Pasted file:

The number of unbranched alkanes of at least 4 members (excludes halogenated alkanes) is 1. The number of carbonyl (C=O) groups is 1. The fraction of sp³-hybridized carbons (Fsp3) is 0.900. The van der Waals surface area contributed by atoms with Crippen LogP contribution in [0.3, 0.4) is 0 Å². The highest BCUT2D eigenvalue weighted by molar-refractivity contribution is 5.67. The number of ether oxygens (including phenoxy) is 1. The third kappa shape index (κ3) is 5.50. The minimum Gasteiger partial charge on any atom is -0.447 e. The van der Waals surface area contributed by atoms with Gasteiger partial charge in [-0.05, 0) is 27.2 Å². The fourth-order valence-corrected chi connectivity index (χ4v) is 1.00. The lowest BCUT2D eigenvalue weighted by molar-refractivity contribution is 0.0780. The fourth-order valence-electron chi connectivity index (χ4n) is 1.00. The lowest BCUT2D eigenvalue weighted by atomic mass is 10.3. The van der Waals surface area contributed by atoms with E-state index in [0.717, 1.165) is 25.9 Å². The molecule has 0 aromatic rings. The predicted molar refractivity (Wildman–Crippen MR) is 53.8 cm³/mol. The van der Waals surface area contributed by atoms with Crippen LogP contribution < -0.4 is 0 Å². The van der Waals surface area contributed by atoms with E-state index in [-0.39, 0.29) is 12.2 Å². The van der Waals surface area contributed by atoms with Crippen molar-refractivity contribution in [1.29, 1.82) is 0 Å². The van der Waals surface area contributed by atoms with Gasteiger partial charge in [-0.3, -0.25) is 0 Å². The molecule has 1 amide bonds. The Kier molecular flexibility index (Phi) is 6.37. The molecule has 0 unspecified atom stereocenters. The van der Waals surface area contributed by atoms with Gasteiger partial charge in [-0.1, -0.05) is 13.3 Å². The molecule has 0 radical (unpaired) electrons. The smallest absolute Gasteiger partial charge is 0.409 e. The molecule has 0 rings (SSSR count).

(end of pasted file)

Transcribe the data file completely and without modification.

The number of unbranched alkanes of at least 4 members (excludes halogenated alkanes) is 1. The number of carbonyl (C=O) groups is 1. The fraction of sp³-hybridized carbons (Fsp3) is 0.900. The van der Waals surface area contributed by atoms with Crippen LogP contribution in [0.3, 0.4) is 0 Å². The highest BCUT2D eigenvalue weighted by molar-refractivity contribution is 5.67. The number of ether oxygens (including phenoxy) is 1. The third kappa shape index (κ3) is 5.50. The minimum Gasteiger partial charge on any atom is -0.447 e. The van der Waals surface area contributed by atoms with Gasteiger partial charge in [-0.05, 0) is 27.2 Å². The fourth-order valence-corrected chi connectivity index (χ4v) is 1.00. The lowest BCUT2D eigenvalue weighted by molar-refractivity contribution is 0.0780. The fourth-order valence-electron chi connectivity index (χ4n) is 1.00. The lowest BCUT2D eigenvalue weighted by atomic mass is 10.3. The van der Waals surface area contributed by atoms with E-state index in [0.717, 1.165) is 25.9 Å². The molecule has 0 aromatic rings. The predicted molar refractivity (Wildman–Crippen MR) is 53.8 cm³/mol. The van der Waals surface area contributed by atoms with Crippen LogP contribution < -0.4 is 0 Å². The van der Waals surface area contributed by atoms with E-state index in [-0.39, 0.29) is 12.2 Å². The van der Waals surface area contributed by atoms with Crippen molar-refractivity contribution in [1.29, 1.82) is 0 Å². The van der Waals surface area contributed by atoms with Gasteiger partial charge in [-0.3, -0.25) is 0 Å². The molecule has 1 amide bonds. The Kier molecular flexibility index (Phi) is 6.37. The molecule has 0 unspecified atom stereocenters. The van der Waals surface area contributed by atoms with Gasteiger partial charge in [-0.1, -0.05) is 13.3 Å². The molecule has 0 radical (unpaired) electrons. The smallest absolute Gasteiger partial charge is 0.409 e. The molecule has 0 rings (SSSR count).